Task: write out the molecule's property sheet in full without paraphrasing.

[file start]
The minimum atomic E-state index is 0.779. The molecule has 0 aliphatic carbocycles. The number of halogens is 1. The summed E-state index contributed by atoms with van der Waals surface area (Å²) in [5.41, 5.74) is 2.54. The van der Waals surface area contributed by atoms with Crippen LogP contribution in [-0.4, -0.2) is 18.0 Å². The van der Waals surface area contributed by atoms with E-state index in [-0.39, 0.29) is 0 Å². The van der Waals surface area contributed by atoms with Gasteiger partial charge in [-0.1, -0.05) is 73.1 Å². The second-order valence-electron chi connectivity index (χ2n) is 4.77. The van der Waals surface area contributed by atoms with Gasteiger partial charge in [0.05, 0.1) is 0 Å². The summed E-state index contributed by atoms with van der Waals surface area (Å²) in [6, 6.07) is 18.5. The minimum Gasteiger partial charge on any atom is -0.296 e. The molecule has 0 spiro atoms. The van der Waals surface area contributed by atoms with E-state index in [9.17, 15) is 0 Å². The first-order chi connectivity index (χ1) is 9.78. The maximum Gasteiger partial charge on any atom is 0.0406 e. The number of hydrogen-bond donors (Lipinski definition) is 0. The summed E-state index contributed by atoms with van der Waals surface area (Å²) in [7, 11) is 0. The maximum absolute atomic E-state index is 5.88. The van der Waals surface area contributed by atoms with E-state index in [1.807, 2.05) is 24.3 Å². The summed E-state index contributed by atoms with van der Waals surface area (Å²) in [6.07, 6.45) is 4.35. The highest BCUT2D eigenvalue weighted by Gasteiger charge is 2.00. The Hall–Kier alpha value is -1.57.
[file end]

The minimum atomic E-state index is 0.779. The molecule has 0 aliphatic carbocycles. The number of halogens is 1. The summed E-state index contributed by atoms with van der Waals surface area (Å²) in [5.41, 5.74) is 2.54. The van der Waals surface area contributed by atoms with Crippen LogP contribution in [-0.4, -0.2) is 18.0 Å². The van der Waals surface area contributed by atoms with E-state index in [-0.39, 0.29) is 0 Å². The van der Waals surface area contributed by atoms with Gasteiger partial charge in [-0.1, -0.05) is 73.1 Å². The second-order valence-electron chi connectivity index (χ2n) is 4.77. The van der Waals surface area contributed by atoms with Gasteiger partial charge in [0.05, 0.1) is 0 Å². The summed E-state index contributed by atoms with van der Waals surface area (Å²) in [6, 6.07) is 18.5. The minimum Gasteiger partial charge on any atom is -0.296 e. The molecule has 0 spiro atoms. The van der Waals surface area contributed by atoms with E-state index in [9.17, 15) is 0 Å². The first-order chi connectivity index (χ1) is 9.78. The maximum Gasteiger partial charge on any atom is 0.0406 e. The number of hydrogen-bond donors (Lipinski definition) is 0. The summed E-state index contributed by atoms with van der Waals surface area (Å²) in [7, 11) is 0. The maximum absolute atomic E-state index is 5.88. The van der Waals surface area contributed by atoms with E-state index in [1.807, 2.05) is 24.3 Å². The summed E-state index contributed by atoms with van der Waals surface area (Å²) in [6.07, 6.45) is 4.35. The highest BCUT2D eigenvalue weighted by Gasteiger charge is 2.00. The Hall–Kier alpha value is -1.57.